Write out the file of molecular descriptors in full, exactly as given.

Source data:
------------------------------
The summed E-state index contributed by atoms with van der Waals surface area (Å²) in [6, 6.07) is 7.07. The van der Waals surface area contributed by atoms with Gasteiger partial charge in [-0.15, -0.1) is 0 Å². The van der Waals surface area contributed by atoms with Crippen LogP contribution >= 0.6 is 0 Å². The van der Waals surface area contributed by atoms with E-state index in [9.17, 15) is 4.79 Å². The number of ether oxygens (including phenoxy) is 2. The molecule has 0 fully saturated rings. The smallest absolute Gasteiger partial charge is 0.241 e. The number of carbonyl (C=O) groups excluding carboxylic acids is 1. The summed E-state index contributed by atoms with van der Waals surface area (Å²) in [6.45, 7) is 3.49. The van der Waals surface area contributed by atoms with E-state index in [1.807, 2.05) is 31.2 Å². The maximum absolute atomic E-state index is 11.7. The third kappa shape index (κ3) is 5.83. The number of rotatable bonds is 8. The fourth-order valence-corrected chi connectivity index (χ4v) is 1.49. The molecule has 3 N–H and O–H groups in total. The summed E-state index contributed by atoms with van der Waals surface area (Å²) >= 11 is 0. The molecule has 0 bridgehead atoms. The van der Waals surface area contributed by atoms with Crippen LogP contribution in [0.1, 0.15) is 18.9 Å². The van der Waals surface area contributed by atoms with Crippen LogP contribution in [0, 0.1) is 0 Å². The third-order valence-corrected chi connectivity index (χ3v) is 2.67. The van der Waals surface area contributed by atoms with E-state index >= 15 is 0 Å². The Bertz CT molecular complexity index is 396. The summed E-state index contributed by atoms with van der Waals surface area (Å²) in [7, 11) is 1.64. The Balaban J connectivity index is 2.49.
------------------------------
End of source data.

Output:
The summed E-state index contributed by atoms with van der Waals surface area (Å²) in [6, 6.07) is 7.07. The van der Waals surface area contributed by atoms with Gasteiger partial charge in [-0.15, -0.1) is 0 Å². The van der Waals surface area contributed by atoms with Crippen LogP contribution >= 0.6 is 0 Å². The van der Waals surface area contributed by atoms with E-state index in [9.17, 15) is 4.79 Å². The number of ether oxygens (including phenoxy) is 2. The molecule has 0 fully saturated rings. The smallest absolute Gasteiger partial charge is 0.241 e. The number of carbonyl (C=O) groups excluding carboxylic acids is 1. The summed E-state index contributed by atoms with van der Waals surface area (Å²) in [6.45, 7) is 3.49. The van der Waals surface area contributed by atoms with E-state index in [1.807, 2.05) is 31.2 Å². The maximum absolute atomic E-state index is 11.7. The third kappa shape index (κ3) is 5.83. The number of rotatable bonds is 8. The fourth-order valence-corrected chi connectivity index (χ4v) is 1.49. The molecule has 3 N–H and O–H groups in total. The summed E-state index contributed by atoms with van der Waals surface area (Å²) >= 11 is 0. The molecule has 0 bridgehead atoms. The van der Waals surface area contributed by atoms with Crippen LogP contribution in [0.1, 0.15) is 18.9 Å². The van der Waals surface area contributed by atoms with Crippen LogP contribution in [0, 0.1) is 0 Å². The third-order valence-corrected chi connectivity index (χ3v) is 2.67. The van der Waals surface area contributed by atoms with E-state index >= 15 is 0 Å². The Bertz CT molecular complexity index is 396. The summed E-state index contributed by atoms with van der Waals surface area (Å²) in [7, 11) is 1.64. The Balaban J connectivity index is 2.49.